Saturday, April 15, 2006

What is life -- Part 2

A typical bacterium reproduces every half hour. One makes two, two make four, four make eight, eight make sixteen, and so on. Start with a single bacterium, and 20 generations later -- 10 hours -- you have a million, enough, by my calculation, to cover the head of a pin.

Two days later -- 120 generations -- you will have enough bacteria to fill the oceans of the world chock-a-block with goo. A few hours later, the entire surface of the Earth will be wrapped in a layer of bacteria 10 miles thick!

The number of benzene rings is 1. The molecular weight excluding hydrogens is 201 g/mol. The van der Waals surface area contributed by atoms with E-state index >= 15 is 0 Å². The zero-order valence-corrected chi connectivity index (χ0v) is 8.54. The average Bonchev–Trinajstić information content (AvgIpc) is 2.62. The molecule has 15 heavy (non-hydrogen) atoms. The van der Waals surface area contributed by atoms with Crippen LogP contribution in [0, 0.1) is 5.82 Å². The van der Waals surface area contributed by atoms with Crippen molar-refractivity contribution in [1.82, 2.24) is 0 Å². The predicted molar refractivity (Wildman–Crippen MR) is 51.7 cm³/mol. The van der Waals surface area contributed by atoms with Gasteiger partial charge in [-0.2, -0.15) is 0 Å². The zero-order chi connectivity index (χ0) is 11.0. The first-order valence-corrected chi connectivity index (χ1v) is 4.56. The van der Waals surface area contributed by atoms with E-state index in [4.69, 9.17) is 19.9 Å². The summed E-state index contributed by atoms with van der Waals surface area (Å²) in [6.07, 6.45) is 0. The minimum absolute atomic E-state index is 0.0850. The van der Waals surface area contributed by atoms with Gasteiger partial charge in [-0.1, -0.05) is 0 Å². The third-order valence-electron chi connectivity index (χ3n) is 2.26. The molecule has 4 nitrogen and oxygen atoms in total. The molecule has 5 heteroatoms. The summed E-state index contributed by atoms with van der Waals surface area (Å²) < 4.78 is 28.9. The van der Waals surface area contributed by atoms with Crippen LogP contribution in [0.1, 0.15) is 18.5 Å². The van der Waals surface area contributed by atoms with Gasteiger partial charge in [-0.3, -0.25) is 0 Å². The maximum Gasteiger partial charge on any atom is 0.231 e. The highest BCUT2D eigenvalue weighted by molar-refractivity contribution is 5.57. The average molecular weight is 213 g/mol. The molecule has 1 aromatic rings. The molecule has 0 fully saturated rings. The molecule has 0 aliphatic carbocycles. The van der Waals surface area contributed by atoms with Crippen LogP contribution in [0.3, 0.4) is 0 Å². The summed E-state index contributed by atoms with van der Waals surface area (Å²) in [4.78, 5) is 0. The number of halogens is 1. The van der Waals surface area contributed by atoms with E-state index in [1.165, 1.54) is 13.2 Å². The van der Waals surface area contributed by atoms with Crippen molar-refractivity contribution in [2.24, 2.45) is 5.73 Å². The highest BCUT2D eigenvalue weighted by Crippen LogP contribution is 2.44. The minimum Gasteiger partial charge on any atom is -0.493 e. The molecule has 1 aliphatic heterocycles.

Clearly, something must be wrong with my calculation; the globe is not wrapped in a thick layer of bacterial slime.

No definition of life is complete that does not include death. Death is the driving engine of evolution. As microbiologist Ursula Goodenough writes: "Death is the price paid to have trees and clams and birds and grasshoppers, and death is the price paid to have human consciousness, to be aware of all that shimmering awareness and all that love."